Evaluating climate risk on a local and global scale

Evaluating climate risk on a local and global scale

Evaluating climate risk on a local and global scale

The International Monetary Fund (IMF) is examining the impact of climate on the world's financial markets and whether it is priced into market valuations, the head of the global lender's markets division said.

"We are doing work on the pricing of climate risks and to what extent it is priced into stock and bond markets," Tobias Adrian, financial counsellor and director of the IMF's monetary and capital markets department, told Reuters. "We are going to look at stock markets country by country, then by sector."

The financial cost of climate change was the subject of many discussions at the IMF during its fall meetings this week.

"People are more and more aware of this—there's a certain urge around climate that is new," Adrian said. "It's very hopeful that people focus on it, but the reason they focus is that they're worried. The fact that this really has become a big topic at the IMF speaks for itself."

Adrian said that to some economies, climate poses a short-term risk. However, to most economies, the risks are long term.

One of those risks is to real estate markets and rising prices in climate resilient areas, places that aren’t likely to be impacted by rising seas, melting snow, or raging fires. As coastal areas with high asset values disappear, for example, the locations further inland or at higher elevations will become more expensive and unattainable for low-income and/or first-time buyers. A recent study used the term “climate gentrification” to describe the process whereby more affluent residents displace the low-income people in a particular neighbourhood, with the added element of climate as a factor.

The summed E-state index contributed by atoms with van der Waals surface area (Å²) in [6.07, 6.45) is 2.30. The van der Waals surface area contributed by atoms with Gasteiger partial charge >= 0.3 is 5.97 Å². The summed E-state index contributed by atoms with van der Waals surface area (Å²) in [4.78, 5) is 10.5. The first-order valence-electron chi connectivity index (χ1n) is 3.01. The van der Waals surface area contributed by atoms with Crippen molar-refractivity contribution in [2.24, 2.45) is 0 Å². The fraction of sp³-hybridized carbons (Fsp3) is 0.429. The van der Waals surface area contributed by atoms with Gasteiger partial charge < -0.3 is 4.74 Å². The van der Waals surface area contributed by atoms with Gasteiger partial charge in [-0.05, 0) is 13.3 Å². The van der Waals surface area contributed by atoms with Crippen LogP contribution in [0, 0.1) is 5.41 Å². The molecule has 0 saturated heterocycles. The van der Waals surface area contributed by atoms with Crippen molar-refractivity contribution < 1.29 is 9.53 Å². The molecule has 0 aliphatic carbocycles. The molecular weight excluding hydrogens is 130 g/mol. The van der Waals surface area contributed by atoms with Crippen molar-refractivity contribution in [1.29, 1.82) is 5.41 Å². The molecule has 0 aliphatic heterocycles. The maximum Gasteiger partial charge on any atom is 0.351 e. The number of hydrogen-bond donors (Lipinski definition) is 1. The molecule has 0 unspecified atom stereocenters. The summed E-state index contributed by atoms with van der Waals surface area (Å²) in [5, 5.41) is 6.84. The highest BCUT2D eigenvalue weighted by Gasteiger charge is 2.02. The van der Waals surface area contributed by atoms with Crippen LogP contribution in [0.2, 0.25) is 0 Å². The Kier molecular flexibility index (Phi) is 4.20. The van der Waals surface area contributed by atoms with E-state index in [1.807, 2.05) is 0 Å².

Toronto and Vancouver in particular are at risk because if and when climate events occur, these markets will experience a sizeable loss in property value, along with a significant disruption to economic productivity, not to mention insurance payouts. Insured damage for severe weather events across the country reached $1.9 billion in 2018, according to Catastrophe Indices and Quantification Inc.

“Beyond increased insurance costs, property value impacts from climate risk can also mean a loss in value, loss of use and rent, increased costs for maintenance and repair, increases in property taxes related to municipal resilience and recovery investments as well as increased costs for higher risk mortgages,” writes Chris Chopik in Corporate Knights. “Overall, real estate with a higher climate risk will have a higher TMI (Taxes, Maintenance and Insurance) cost than a low risk property.”

One solution to that particular problem, Chopik suggests, is a Real Estate Climate Risk Index, a disclosure tool that offers something like a walk score rating for the cost of living or the total cost of ownership, including any  devaluation associated both regionally and in regard to a specific property.

As the effects of climate change continue to become apparent around the world, both local and global solutions are being put in place to minimize disruption as much as possible.